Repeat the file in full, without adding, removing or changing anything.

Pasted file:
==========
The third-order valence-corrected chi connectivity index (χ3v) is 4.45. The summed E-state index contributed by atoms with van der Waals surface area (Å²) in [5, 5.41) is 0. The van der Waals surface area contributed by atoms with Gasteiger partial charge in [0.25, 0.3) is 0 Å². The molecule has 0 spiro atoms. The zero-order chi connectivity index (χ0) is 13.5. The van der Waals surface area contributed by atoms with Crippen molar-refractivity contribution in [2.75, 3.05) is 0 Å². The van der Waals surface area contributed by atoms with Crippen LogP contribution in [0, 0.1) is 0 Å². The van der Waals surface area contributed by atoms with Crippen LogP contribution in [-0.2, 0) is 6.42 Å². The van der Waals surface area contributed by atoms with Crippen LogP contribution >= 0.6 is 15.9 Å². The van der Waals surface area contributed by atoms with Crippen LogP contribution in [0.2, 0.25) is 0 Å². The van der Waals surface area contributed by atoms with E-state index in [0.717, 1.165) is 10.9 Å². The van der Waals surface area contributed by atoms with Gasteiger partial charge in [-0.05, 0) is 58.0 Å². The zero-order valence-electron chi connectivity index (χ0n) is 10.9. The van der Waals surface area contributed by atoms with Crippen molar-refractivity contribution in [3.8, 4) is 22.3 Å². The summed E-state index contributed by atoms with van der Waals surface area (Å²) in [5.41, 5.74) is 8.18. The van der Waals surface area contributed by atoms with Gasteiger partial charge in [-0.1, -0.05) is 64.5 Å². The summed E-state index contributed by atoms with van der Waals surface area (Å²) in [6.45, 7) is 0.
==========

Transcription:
The third-order valence-corrected chi connectivity index (χ3v) is 4.45. The summed E-state index contributed by atoms with van der Waals surface area (Å²) in [5, 5.41) is 0. The van der Waals surface area contributed by atoms with Gasteiger partial charge in [0.25, 0.3) is 0 Å². The molecule has 0 spiro atoms. The zero-order chi connectivity index (χ0) is 13.5. The van der Waals surface area contributed by atoms with Crippen molar-refractivity contribution in [2.75, 3.05) is 0 Å². The van der Waals surface area contributed by atoms with Crippen LogP contribution in [0, 0.1) is 0 Å². The van der Waals surface area contributed by atoms with Crippen LogP contribution in [-0.2, 0) is 6.42 Å². The van der Waals surface area contributed by atoms with Crippen LogP contribution >= 0.6 is 15.9 Å². The van der Waals surface area contributed by atoms with Crippen LogP contribution in [0.2, 0.25) is 0 Å². The van der Waals surface area contributed by atoms with E-state index in [0.717, 1.165) is 10.9 Å². The van der Waals surface area contributed by atoms with Gasteiger partial charge in [-0.05, 0) is 58.0 Å². The zero-order valence-electron chi connectivity index (χ0n) is 10.9. The van der Waals surface area contributed by atoms with Crippen molar-refractivity contribution in [3.8, 4) is 22.3 Å². The summed E-state index contributed by atoms with van der Waals surface area (Å²) in [5.41, 5.74) is 8.18. The van der Waals surface area contributed by atoms with Gasteiger partial charge in [-0.1, -0.05) is 64.5 Å². The summed E-state index contributed by atoms with van der Waals surface area (Å²) in [6.45, 7) is 0.